By Billy Ung & Kylie Cheng
While politicians argue over admitting refugees out of worry about terrorist attacks from outside the nation, incidents of terrorism already occur within the US. The San Bernardino and Colorado Springs shootings both occurred within two weeks; however, media portrays the two shootings differently. The Planned Parenthood shooting was seen as a less threatening shooting, perhaps because the shooter was not Muslim, while the San Bernardino shooting was seen as further evidence for Muslims being terrorists.
On Wed., Dec. 2, a married Muslim couple opened fire at a holiday party at the Inland Regional Center in San Bernardino, Calif. Syed Rizwan Farook and Tashfeen Malik, husband and wife, dressed in “assault style clothing” and “armed with assault rifles and handguns,” killed 14 people and injured at least 17, according to The Wall Street Journal. The shooting took place before noon, and around 3pm police surrounded an SUV on East San Bernardino Ave. The two suspects were killed and an officer was wounded.
Five days earlier, on Nov. 27, a shooting at a Planned Parenthood clinic in Colorado Springs, Colo. killed three people and wounded nine, according to CNN. After a six-hour shootout, police arrested the suspect Robert Louis Dear, 57, who was formally charged last Wednesday. One police officer and two civilians were killed, while all Planned Parenthood staff members and patients were accounted for.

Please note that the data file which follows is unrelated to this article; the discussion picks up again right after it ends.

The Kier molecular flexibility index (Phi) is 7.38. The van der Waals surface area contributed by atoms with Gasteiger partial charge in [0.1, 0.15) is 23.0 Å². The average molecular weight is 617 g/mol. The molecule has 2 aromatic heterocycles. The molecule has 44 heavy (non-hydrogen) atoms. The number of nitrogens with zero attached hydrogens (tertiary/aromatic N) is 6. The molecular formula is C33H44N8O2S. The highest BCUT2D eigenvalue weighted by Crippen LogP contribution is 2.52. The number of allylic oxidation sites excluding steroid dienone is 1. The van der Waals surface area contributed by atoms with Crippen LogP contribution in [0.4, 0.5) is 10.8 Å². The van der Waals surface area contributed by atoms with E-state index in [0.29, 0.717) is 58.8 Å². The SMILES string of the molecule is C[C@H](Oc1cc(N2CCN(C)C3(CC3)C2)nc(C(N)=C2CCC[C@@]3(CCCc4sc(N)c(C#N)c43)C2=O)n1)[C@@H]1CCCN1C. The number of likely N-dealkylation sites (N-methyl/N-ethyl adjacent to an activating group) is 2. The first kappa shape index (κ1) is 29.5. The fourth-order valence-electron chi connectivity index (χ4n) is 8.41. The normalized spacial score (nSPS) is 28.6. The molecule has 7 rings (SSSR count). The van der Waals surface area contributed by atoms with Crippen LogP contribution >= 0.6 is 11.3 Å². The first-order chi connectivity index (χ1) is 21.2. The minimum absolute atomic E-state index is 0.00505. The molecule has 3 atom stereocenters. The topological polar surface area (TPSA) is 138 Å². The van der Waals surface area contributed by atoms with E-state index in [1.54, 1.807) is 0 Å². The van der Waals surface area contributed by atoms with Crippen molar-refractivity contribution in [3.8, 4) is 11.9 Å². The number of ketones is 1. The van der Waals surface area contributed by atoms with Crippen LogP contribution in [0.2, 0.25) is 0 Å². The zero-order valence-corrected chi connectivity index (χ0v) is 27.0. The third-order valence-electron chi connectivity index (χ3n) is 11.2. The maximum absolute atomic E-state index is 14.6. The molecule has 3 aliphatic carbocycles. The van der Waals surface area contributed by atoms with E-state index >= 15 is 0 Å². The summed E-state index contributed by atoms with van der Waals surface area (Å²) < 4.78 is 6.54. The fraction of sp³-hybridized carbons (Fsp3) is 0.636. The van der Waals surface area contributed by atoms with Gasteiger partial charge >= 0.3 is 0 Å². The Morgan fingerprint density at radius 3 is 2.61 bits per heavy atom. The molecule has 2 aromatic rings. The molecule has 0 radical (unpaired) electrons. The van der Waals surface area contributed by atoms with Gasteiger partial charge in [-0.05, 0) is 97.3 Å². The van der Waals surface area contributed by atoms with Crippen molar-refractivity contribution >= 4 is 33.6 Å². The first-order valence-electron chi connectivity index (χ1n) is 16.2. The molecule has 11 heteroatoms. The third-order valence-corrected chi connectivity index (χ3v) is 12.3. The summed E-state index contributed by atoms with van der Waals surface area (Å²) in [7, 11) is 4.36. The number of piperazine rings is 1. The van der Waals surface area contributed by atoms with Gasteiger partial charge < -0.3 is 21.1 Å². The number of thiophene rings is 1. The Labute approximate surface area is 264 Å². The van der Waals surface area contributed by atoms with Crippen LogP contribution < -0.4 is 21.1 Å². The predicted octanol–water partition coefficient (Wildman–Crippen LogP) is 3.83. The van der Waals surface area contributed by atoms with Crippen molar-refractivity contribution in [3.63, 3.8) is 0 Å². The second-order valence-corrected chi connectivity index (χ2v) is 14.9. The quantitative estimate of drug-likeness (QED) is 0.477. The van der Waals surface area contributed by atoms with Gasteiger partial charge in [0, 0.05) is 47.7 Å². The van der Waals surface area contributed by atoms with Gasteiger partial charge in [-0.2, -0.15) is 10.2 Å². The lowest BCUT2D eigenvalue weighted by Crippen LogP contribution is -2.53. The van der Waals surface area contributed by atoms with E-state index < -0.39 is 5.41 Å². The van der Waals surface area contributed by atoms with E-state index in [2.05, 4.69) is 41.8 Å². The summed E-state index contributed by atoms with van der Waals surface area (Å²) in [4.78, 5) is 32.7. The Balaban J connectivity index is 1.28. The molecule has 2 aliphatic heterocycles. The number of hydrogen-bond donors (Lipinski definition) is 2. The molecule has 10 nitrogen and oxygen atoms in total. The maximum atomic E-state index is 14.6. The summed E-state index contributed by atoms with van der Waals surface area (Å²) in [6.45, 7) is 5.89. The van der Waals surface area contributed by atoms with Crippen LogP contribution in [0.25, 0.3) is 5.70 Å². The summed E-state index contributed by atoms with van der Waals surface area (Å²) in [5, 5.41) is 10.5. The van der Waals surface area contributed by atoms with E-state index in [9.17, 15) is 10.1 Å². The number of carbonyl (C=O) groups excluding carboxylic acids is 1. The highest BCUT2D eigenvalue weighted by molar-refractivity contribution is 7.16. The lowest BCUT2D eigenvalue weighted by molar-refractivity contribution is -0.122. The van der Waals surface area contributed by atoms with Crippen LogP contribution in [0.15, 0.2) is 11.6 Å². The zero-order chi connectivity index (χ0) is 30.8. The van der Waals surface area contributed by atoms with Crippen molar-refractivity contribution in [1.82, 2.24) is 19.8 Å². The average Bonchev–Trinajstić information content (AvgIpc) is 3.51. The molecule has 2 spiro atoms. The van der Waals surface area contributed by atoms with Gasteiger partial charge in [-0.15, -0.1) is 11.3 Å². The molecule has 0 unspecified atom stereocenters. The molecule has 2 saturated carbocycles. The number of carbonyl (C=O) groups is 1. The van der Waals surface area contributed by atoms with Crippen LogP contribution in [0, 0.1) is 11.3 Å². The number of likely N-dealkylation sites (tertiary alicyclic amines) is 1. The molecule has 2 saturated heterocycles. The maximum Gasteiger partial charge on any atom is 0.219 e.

Mr. Farook and Ms. Malik were both radicalized. Just before the attack, Ms. Malik posted a Facebook message, pledging allegiance to Abu Bakr al-Baghdadi, the leader of IS (Islamic State).
Investigators determined that the couple practiced shooting days before the attack. Furthermore, they found out that the couple had amassed an arsenal of weapons costing about $6500 at the time of the San Bernardino shootings, getting around California’s strict but complicated gun laws.
Mr. Dear, after his arrest, muttered anti-government and anti-abortion comments about “baby parts.” Although no motive has been announced, officials infer that he attacked Planned Parenthood with anti-abortion intent. Investigators who found propane tanks in the vicinity of his car suspect that he wanted to blow up the clinic.
While in court last Wednesday to be formally advised for a total of 179 charges against him, Mr. Dear admitted guilt and shouted that he was “a warrior for the babies,” according to USA Today. He also refused to be examined for mental illness. In the past, he was accused of domestic abuse and animal cruelty. His former wife called him deeply religious but conflicted, and indicated that he likely targeted Planned Parenthood because of abortion.
The shooting at San Bernardino furthers the misconception that all Muslims are terrorists. In response to the San Bernardino shooting, GOP frontrunner Donald Trump called for “complete shutdown” on Muslims trying to enter the US. Almost all headlines describe the San Bernardino shooting as an act of terrorism.
The attack on Planned Parenthood occurred while the organization faced responses to videos released by an anti-abortion group. The tapes, which Planned Parenthood disputes as heavily edited and distorted, showed the clinic selling body parts of aborted fetuses for profit. Debate about the organization’s morality ensued, and on Thurs., Dec. 3, the Senate passed a bill to defund Planned Parenthood. The Colorado Springs shooting, along with vandalism and violence directed at other clinics, has largely been glossed over in comparison to the San Bernardino shooting, even though officials such as Planned Parenthood chief experience officer Dawn Laguens has called it “domestic terrorism.”